You may have heard of the latte line, or maybe one of its variants – the Red Rooster Line, the Quinoa Curtain, or the Colorbond Fence, to name a few.
The imaginary geographical divide starts roughly from Sydney Airport and extends North-West past Parramatta.
It is more than just an arbitrary division, according to Associate Professor Chyi Lin Lee, Discipline Director of Construction Management and Property at UNSW Built Environment.
The property investment researcher who investigates housing submarkets in Sydney says the latte line trend indicates the socioeconomic disparity across Sydney.
"Sydney is too big to look at as a whole," he says. "If you look closer at the socioeconomics, the income and median housing prices, you will see a lot of differences across Sydney, which is where the line comes from."
"There are a lot of inequalities. It's a different story depending on which side of the line you live on," A/Prof. Lee says.
According to the researcher, north of the Harbour Bridge and to the Eastern Suburbs are often seen as affluent areas, with better access to jobs, infrastructure and housing.
"For example, the ABS socioeconomic index by a local council, Ku-ring-gai is the highest area of advantage in Australia by local government area," he says. "But then around 25km down the road in Fairfield, immediately west of the line, it's one of the most disadvantaged areas in Australia (i.e. the lowest quintile)," he says.
He also says that while house prices in the Eastern Suburbs and on the North Shore are much higher, it is people living in Western Sydney which have higher barriers of entry into the housing market.
"We find people in Western Sydney struggle more," he says. "The housing market is much more unaffordable for them, even though house prices in the West are lower...when you look at their income and what they need to save to enter the market compared to people living in the East."
'There are a lot of inequalities. It's a different story depending on which side of the line [you live on]'
In addition to stagnant wage growth, there is also stiff competition between investors looking for capital gains, and first-home buyers looking to break into the market, with suburbs in the West typically having lower average property values.
"There are more investors, maybe living in the East, but they have the purchasing power to outcompete the first homebuyer in the West potentially," Associate Professor Lee says.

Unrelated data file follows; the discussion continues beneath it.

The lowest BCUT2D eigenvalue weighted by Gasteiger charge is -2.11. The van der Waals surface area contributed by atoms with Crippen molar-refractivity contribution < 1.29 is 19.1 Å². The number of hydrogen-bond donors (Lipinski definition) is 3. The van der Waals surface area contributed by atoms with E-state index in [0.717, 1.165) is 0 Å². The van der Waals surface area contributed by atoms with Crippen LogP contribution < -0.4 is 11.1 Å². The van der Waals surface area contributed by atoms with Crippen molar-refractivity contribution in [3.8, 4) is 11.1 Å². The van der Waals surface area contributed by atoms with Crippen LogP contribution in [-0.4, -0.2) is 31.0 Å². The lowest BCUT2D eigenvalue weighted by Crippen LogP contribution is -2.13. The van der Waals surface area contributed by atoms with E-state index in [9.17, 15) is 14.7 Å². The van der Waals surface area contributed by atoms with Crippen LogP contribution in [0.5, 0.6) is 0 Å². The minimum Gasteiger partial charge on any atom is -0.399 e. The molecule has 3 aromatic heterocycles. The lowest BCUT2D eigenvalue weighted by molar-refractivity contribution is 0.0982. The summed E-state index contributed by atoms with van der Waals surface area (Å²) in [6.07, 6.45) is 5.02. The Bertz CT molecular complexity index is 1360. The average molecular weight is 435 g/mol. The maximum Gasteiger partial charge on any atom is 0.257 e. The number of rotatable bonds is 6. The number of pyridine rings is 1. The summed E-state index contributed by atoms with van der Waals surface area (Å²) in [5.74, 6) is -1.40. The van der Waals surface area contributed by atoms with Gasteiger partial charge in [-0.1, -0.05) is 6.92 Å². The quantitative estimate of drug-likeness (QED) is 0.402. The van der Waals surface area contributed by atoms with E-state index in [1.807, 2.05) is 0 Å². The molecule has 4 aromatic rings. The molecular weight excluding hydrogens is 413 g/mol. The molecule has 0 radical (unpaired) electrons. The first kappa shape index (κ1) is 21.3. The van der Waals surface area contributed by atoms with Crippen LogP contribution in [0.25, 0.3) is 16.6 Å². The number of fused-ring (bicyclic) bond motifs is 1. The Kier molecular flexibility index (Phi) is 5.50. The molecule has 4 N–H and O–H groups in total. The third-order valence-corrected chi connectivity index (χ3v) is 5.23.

"Incentives like the first-homebuyer grant also have a threshold, and given housing prices in Sydney now, it would be very difficult for them to find something to enter the market with on the east side if you're looking to use government support."
"The result of this is again a widening between people living in areas to the north and the south [of the line]."
Associate Professor Lee says there is also a lack of incentives for people in the East to move into the Western Suburbs once settled.
"If you're living in the Eastern Suburbs, and you work in the Eastern Suburbs, there's not a lot of reason to move out West,” he says. “Whereas for people in the West, if they're owner-occupiers and pay off their mortgage, or ‘Rentvestors’ who satisfy their first homebuyer grant requirements, they might think about moving closer to the East and North where their job is."
Associate Professor Lee says one way to bridge the divide could be to create more professional job opportunities in the West.
"I think, to a certain level, it shows that something went wrong, and that level of inequality is something the government is trying to address with the three cities idea and turning Parramatta and the new airport into a Western Hub."
He says that plans to build new infrastructure will also help to bridge the divide across the latte line.
"A good example is Western Sydney Airport, and WestConnex as well as improvements in public transport access. Another is relocating public servants to Parramatta, to help promote more activity in the West. All of this signals intent, and in the long run, it will hopefully help make things more equal.”